But the worst of all: In the USA there is no outcry. The people don't even care about this. Thus: We are not seen as friends.
Greatly done, USA. From now on you are alone. Fuck yourself.
"...will find them and have the NSA start an investigation. Lyle also deposits $140,000 into _______'s bank account to make it appear that he is taking bribes.
Recent examples: Opel attempting to buy itself out of GM (saved by Gov't bailout), Creditor Deutche Bank National Trustcompany (housing debt), most SV chip machinery comes from DE such as Zeiss etc.
Overall, the single biggest problem is the € and the success of western Europe (it seems one might take Bruxelles bureaucrats for terrorists). Most of the decisions for the € is taken from Frankfurt given it is almost a refitted DM, and which needs to be countered by all means (ie. proxies such as Greece).
1) a decoy outfit whose entire purpose is meant to deflect criticism from China and Russia - who are in all likelihood the biggest receiving parties of American intelligence attention - which often complain about America's far-flung surveillance activities.
2) a conventional operation, by the NSA, involving "listening station" activities for the entire European region ( like at RAF Menwith Hill in the UK )that listens to chatter and helps thwart terrorist threats in conjunction with mainland intelligence agencies.
3) some other unknown listening operation that keeps tabs on primarily homegrown threats from militant Islamists and converts to Islam, in Germany.
a. CIA is said to have recruited Danish agent (and convert to Islam) Morten Storm to find a bride for radical anti-American cleric Anwar al-Awlaki. Croatian Muslim convert 'Aminah' - born Irena Horek - was recruited on Facebook by Morten Storm who claims he worked with the CIA to infiltrate al-Qaeda and became a matchmaker to the terrorists. )
b. The members of the Hamburg cell were the key operatives in the 9/11 attacks.
Around 4.3 million Muslims live in Germany, one of the larger compositions in Europe (5.4% of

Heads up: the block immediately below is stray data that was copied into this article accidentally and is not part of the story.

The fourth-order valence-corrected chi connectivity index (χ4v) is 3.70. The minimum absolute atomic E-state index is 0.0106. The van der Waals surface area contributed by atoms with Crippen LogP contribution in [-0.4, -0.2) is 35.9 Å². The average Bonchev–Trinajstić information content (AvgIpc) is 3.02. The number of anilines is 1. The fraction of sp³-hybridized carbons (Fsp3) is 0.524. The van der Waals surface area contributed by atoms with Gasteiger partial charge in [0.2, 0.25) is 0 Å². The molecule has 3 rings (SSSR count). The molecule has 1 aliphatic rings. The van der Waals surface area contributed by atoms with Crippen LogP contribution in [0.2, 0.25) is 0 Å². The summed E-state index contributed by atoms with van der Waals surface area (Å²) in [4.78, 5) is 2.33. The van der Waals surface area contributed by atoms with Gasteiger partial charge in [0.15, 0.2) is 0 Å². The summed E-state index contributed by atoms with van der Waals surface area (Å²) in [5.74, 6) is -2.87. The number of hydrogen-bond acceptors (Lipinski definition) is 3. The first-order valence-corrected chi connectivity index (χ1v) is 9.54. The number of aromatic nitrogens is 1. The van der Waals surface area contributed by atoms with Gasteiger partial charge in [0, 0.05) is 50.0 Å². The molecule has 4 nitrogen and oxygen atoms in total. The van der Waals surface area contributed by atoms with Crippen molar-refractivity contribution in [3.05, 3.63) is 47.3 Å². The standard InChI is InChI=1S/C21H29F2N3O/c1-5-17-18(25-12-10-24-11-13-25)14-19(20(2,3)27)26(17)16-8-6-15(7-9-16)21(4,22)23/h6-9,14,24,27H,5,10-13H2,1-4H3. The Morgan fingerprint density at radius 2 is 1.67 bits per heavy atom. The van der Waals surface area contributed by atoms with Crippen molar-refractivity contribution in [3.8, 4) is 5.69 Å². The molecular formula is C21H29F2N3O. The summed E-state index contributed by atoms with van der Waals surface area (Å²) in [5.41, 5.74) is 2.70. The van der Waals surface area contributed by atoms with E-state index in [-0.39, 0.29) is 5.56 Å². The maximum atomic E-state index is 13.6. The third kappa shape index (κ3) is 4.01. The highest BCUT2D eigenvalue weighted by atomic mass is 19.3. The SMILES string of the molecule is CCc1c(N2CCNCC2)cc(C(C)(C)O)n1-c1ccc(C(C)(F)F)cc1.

the population) or in any Western nation.
* Germany was at the frontline in the cold war. So Germany is traditionally both a target and a host of US spy activities.
* Germany hosts important US military facilities: US nuclear bombs, US central commands for Europe and Africa, military airports, military logistics, military hospitals.
* Germany was reunited with a communist part, which was under the influence of the soviet union. Thus it hosts a lot of former communists, former Stasi (East German State security, ...), a lot of KGB contacts, etc.
* from Germany it is easy to spy on East Europe
* Germany has a successful industry which is a great target. Germany has about 1500 so-called hidden champions, SMEs active in (often high-tech) niche markets and dominating them. Germany has SAP, one of the largest software companies world-wide, whose software is used at the core of the business of most of the large companies world-wide.
* Germany is a part of the EU, something which the US likes to understand and influence
* Germany has no direct border controls to neighbor countries, so there is a lot of illegal immigration to Germany, which makes it interesting for the US
* Germany is very active in high-tech and especially the Internet. Germany hosts one of the most important Internet exchange nodes.
* Germany has deep trade and diplomatic relations with Russia and China.
* Germany hosts some international relevant institutions, above all the European Central Bank.
* Germany has a relatively large military industry and exports military goods (tanks, airplanes, submarines, ships, satellites, ...).
* Germany has active left and green parties. Suspicious!
Plus Germany lost WWII and had to give up rights, some of them the US still has - so it may be still legal for the US to spy in Germany.
In fact, hello US gov, what do you have to hide?